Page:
5 Things You Didn’t Know About Vancouver’s Chinatown

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Each week we’ll uncover some unusual and (hopefully) interesting facts about the city. This week we take on Vancouver’s bustling Chinatown neighbourhood.

1. Chinatown holds a Guinness World Record

Photo: Jack Chow Insurance.
Photo: Jack Chow Insurance.

While many of us might recognize the Jack Chow building’s dazzling lights, the insurance company’s home base also holds a Guinness Record for the narrowest commercial building in the world. The building was designed by Soren Rasmussen Architect and completed in 1986 as part of the neighbourhood’s revitalization project. Its inside width only measures 4’ 10” across!

2. Chinatown’s “beautification” began in the 1980s

Photo: SFU.
Photo: SFU.

Beautification projects included the installation of red lampposts with golden dragons, the creation of bilingual street signs, scored concrete sidewalks and planting gingko trees along the boulevard. Old buildings were re-painted and repaired. New construction projects were completed such as the ‘China Gate’ on Pender Street, which was donated to the city by the Government of the People’s Republic of China in celebration of the Expo 86 world’s fair. The Gate was also rebuilt, renovated and officially reopened in 2005 during the visit of Guangdong governor Huang Huahua in October 2005.

3. There used to be A LOT more neon

Photo: City of Vancouver (CVA 780-476).
Photo: City of Vancouver (CVA 780-476).

Once known for its incredible amount of neon signage, Chinatown’s aesthetic changed in 1974 when a new sign law was passed by the city. The last sign to go was the Ho Ho sign (which displayed a rice bowl and chop sticks), which was removed in 1997.

4. Chinatown’s population grew very quickly

 

img: Vancouver Public Library, Special Collections, VPL 9498
img: Vancouver Public Library, Special Collections, VPL 9498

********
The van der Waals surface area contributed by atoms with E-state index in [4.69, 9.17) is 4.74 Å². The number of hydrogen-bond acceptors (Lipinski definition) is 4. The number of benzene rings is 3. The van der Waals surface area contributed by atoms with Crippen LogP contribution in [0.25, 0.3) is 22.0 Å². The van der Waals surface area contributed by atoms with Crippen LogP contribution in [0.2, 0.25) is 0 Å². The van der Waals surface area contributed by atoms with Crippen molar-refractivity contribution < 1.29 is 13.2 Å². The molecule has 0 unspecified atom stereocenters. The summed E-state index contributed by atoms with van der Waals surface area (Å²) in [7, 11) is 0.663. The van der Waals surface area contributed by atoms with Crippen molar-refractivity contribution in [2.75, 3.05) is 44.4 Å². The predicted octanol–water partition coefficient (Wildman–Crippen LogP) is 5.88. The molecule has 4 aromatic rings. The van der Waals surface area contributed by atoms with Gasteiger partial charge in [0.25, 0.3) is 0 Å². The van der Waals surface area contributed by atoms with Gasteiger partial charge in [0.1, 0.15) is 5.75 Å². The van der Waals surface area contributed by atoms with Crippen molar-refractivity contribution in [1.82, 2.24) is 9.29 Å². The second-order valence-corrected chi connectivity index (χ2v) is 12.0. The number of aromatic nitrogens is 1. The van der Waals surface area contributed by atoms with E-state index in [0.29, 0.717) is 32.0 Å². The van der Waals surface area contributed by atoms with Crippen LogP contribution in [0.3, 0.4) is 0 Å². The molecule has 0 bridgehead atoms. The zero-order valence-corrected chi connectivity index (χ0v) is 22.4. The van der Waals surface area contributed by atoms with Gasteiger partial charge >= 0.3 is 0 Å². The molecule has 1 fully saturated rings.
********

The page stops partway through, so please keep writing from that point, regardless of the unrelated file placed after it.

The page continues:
In 1886, a small community of about ninety Chinese residents emerged on Carrall St and Dupont St (what later become Pender St). Within 4 years, approximately 1,000 Chinese immigrants had settled in the area. Because of the growing population, Canton and Shanghai alleys were created on the west side of Carrall Street in 1904 and 1905. The Alleys contained new tenement buildings, grocery shops, tailors, restaurants, and other businesses. By the 1910s, Chinatown had grown to cover about four city blocks and was home to thousands of residents. In 1923, the Chinese Immigration Act had a devastating impact on the neighbourhood. Compounded by the Great Depression, Chinatown’s population dropped by almost 50 percent by the beginning on the 1940s.

5. Dr. Sun Yat-Sen Classical Chinese Garden is colourful year-round

Photo: City of Vancouver (CVA 784-317).
Photo: City of Vancouver (CVA 784-317).

The plants in the Classical Garden were chosen according to their blossom schedules to highlight seasonal changes, especially the “awakening” in spring. With this, the plant varieties were planted in a manner to guarantee the garden was colourful year round. Each plant has a unique symbolic, historical, and literary meaning and is used sparingly throughout the garden. Because of the climate, many of the same plant varieties are found in the Vancouver garden as its counterparts in Suzhou, China.

Read more from our “5 Things You Didn’t Know” series HERE.